2019 Bathurst 1000 – Preview

It is Australia’s Great Race, 161 Laps, 1000 kilometres, it is the Bathurst 1000, and with it being the start of the endurance season in 2019, it is set to be dramatic once again!

And with that comes a myriad of storylines!

Defending Bathurst 1000 winner Craig Lowndes partnering up with Jamie Whincup, who he won the great race with three times from 2006 to 2008, also finishing fifth together back in 2009 despite serving a drive-through penalty early in the race due to an unsafe release in the first pit stop. Lowndes is attempting to win his eighth to get within one victory of Peter Brock at Mount Panorama, Whincup looking to become the seventh driver to win the Bathurst 1000 at least five times.

Then we have Shane Van Gisbergen and Garth Tander together in tandem in what is set to a fabulous combination throughout the endurance season. Then we have Steven Richards, a five-time winner and defending champion reuniting with Mark Winterbottom, who he won the great race with back in 2013.

David Reynolds, along with Luke Youlden, will be searching for redemption in 2019 after Reynolds suffered from heavy fatigue throughout the 2018 Bathurst 1000, surrendering the lead to Craig Lowndes, and preventing the pair from defending their 2017 crown.

And while I could talk about many other storylines, including the wildcard pair from Walkinshaw Andretti United of former Formula One driver and 2016 Indianapolis 500 champion Alexander Rossi, and six-time IndyCar race winner James Hinchcliffe, the ultimate story of the 2019 Bathurst 1000 will likely centre around six Ford Mustangs, in particular Car No.17 led by defending Supercars champion Scott McLaughlin, with Alexandre Prémat partnering up with him as the endurance season begins in earnest at Round 12 of the 2019 Supercars Championship.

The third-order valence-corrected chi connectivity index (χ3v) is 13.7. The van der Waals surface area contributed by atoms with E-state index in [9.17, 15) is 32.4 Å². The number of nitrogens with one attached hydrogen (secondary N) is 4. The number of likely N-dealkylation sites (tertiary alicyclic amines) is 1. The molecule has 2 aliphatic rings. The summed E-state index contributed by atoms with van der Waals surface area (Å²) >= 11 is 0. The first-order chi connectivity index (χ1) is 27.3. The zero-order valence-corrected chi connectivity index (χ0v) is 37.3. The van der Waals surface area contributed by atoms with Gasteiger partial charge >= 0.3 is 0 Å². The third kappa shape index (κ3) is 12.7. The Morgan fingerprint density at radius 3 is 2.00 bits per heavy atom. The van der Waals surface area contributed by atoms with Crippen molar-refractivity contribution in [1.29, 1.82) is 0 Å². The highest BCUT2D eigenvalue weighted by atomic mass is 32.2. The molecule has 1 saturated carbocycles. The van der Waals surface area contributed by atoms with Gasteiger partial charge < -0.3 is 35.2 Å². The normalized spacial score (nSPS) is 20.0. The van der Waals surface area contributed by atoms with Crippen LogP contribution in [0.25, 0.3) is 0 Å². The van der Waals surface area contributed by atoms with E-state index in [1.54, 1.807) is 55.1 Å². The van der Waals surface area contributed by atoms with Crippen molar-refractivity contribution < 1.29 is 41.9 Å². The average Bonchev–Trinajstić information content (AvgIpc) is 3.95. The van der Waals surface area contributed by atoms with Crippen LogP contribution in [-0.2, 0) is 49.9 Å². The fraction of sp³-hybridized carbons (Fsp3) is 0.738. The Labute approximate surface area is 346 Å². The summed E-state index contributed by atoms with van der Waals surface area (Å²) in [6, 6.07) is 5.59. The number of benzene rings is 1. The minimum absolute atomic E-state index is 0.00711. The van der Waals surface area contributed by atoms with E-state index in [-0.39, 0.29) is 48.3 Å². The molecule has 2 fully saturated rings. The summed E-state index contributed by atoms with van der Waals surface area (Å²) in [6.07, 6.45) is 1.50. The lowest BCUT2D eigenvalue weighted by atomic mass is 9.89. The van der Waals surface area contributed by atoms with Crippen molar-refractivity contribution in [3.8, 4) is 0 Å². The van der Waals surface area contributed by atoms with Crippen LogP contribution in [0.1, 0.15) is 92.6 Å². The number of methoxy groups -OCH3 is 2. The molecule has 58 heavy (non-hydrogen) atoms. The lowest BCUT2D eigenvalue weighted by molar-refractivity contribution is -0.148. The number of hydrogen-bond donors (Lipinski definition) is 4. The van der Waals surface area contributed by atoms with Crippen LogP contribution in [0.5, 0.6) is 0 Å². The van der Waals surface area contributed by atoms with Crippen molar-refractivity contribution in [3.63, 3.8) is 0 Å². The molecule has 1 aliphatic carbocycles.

McLaughlin (3008 points) leads the championship by a massive 598 points with four rounds remaining after dominating the field like few have done before, and certainly not in recent years, winning at every circuit on the calendar in 2019, achieving 17 wins, 14 pole positions, and 10 fastest laps from 24 races (23 starts), and with a car that should be mighty around Mount Panorama, McLaughlin knows, along with Prémat, that this is their best chance of claiming their first win at The Great Race, and give DJR Team Penske, formerly known as Dick Johnson Racing, their fourth victory at Bathurst.

Van Gisbergen (2410 points) is second in the standings for Triple Eight Race Engineering, followed by 2014 Bathurst 1000 champion Chaz Mostert (2327 points) for Tickford Racing, who will be partnering with James Moffat for the endurance races, and McLaughlin’s teammate Fabian Coulthard (2317 points), with Coulthard partnering with Tony D’Alberto for the next three rounds.

Whincup (2140 points) is fifth in the championship for Triple Eight Race Engineering, with Reynolds (2084 points) in sixth for Erebus Motorsport. They are followed by Cameron Waters (1975 points) from Tickford Racing, partnering with Michael Caruso, Nick Percat (1894 points) from Brad Jones Racing, who will be partnered by Tim Blanchard, with 23Red Racing (Tickford Racing) driver Will Davison (1811 points), and fellow Tickford Racing driver Lee Holdsworth (1704 points) completing the Top 10 in the standings, and will be competing in the endurance season with Alex Davison and Thomas Randle respectively.